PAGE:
The architect draws a wall in the design stage.
Who is the target of the values? Should a program be able to deal with the values? If this is the case the allowed values have to be defined exactly. If the values are just shown to the end user then they can have a looser format.
<Nikolay Shulga, 10.11.1999>
40 series parts do not necessarily define semantics completely - the final definition is left to an AP using that particular construct. So the attributes mentioned above are indeed open to interpretation by user within IFCs. They may well be interpreted based on a particular application. I am not sure whether it is a desirable situation in IFC context.
Incidentally, it may be a good idea to spend some time reading STEP docs. There are many hundreds man-years worth of data exchange experience behind them. The 10303 series are not all that expensive.
<Jiri Hietanen, 10.11.1999>
It is my humble understanding that things have to be agreed in order to reach interoperability (actually, there is no other way). If the allowed values are not agreed upon they are basically worthless to the receiving application. The receiving end user may have some use of them, but not the application.
Square one: How do I use the 4 identifiers in my implementation?
<NS - it may be a good idea to spend some time reading STEP docs> Maybe I'll get to the STEP documents one of these long winter nights (of which we surely have enough), but I don't think this should be a requirement to IFC implementers.
<Nikolay Shulga, 10.11.1999>
Well, any initiative is be punished appropriately write up an implementor's agreement, see if others agree. Keep in mind that it may well depend on the application context - is it HVAC, FM, etc.
<JH - Knowing the STEP 40 series should not be a requirement for IFC implementation> May be not, but it sometimes helps to know what you are talking about - after all, STEP is THE data exchange technology of the '90, it is in production use around the world, we are borrowing heavily from it.. Seriosly, though, you are right, it hadn't been that way for a long time, and the price we paid is rather substantial.
Question#5 : Default domain views Subitted by: Jiri Hietanen Submitted on: 25.09.1999 Submitted to: MSG Question:
What is the list of ‘default’ domain views for IfcRelAssignsProperties?
Define default domains
Answered by: Thomas Liebich Answered on: 09.11.1999 Answered to: Answer: A list should be established as a documented implementers agreement by the R2.0 implementers. Discussion:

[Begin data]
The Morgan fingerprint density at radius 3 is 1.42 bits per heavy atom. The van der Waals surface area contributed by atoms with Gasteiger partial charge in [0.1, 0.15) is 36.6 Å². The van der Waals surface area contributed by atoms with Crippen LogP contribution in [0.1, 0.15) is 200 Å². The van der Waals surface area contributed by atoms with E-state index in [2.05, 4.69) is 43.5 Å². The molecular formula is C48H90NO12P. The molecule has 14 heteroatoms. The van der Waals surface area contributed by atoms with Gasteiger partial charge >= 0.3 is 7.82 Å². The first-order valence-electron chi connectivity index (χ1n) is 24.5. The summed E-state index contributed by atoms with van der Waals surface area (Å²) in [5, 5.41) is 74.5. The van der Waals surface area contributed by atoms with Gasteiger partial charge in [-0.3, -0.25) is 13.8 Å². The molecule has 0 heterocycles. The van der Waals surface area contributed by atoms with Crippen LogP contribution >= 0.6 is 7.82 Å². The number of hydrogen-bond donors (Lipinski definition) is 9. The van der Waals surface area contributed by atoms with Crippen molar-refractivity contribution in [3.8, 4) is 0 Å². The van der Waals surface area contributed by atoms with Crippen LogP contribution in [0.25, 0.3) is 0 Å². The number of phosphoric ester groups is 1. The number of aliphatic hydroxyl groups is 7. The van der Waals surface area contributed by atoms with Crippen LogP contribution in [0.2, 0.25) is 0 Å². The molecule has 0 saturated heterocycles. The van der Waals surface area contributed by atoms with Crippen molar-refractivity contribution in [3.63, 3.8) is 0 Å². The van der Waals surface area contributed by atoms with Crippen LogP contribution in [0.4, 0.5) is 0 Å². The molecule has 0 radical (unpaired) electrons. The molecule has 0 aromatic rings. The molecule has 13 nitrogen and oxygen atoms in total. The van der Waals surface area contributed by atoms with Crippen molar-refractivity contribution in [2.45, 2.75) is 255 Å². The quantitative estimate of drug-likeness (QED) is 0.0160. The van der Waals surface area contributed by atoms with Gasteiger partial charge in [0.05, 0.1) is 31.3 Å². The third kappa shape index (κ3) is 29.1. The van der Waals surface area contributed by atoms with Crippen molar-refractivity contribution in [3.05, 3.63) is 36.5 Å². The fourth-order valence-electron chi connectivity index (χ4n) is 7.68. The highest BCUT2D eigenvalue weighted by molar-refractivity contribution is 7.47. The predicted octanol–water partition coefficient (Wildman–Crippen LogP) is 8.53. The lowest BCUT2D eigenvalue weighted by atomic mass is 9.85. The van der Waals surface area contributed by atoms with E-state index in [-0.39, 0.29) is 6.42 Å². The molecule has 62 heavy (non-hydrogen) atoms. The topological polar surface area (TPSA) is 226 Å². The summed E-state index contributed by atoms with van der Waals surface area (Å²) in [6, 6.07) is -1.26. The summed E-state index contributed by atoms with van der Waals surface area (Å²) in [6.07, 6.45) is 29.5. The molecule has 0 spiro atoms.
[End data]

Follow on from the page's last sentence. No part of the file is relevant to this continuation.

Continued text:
Question#6 : Relative placements for IfcWindow Subitted by: Jiri Hietanen Submitted on: 25.09.1999 Submitted to: MSG Question:
What is the relative placement of IfcWindow (IfcOpeningElement), IfcWindowPanel and IfcWindowLining?
IfcWall <- IfcOpeningElement <- IfcWindow <- IfcWindowPanel
IfcWall <- IfcOpeningElement <- IfcWindow <- IfcWindowLining
Answered by: Thomas Liebich Answered on: 09.11.1999 Answered to: Answer: Agreed – it should be documented as an implementers agreement by the R2.0 implementers. Discussion:
Question#7 : IfcElement.WR41 Subitted by: Jiri Hietanen Submitted on: 25.09.1999 Submitted to: MSG Question:
What should IfcElement.WR41 accomplish?
Answered by: Thomas Liebich Answered on: 09.11.1999 Answered to: Answer: It is to ensure that the element is referenced by exactly one project (to be defined in the context of one project). There is a cut&paste error; “IfcBuildingStorey” has to be replaced by “IfcElement”. Discussion:
Question#8 : Calculated attribute values in IfcSpace Subitted by: Jiri Hietanen Submitted on: 25.09.1999 Submitted to: MSG Question:
What does the calcTotalVolume in IfcSpace mean? It uses the calcTotalArea as the area, but which height is used, calcAverageHeight, calcAverageGrossHeight or calcAverageClearHeight? For non prismatic spaces the volume can not be derived from the other calc values and it should be clear which volume is meant.
Introduce different calcVolume values like they already exist for calcAreas
Answered by: Thomas Liebich Answered on: 09.11.1999 Answered to: Answer: The total volume is calculated based on the physical boundaries of the space in 3D (without covering). It is provided by the sending program, if it is able to generate the value from the geometry (otherwise left out). For prismatic spaces the value should be identical with calcTotalArea * calcAverageHeight. Discussion: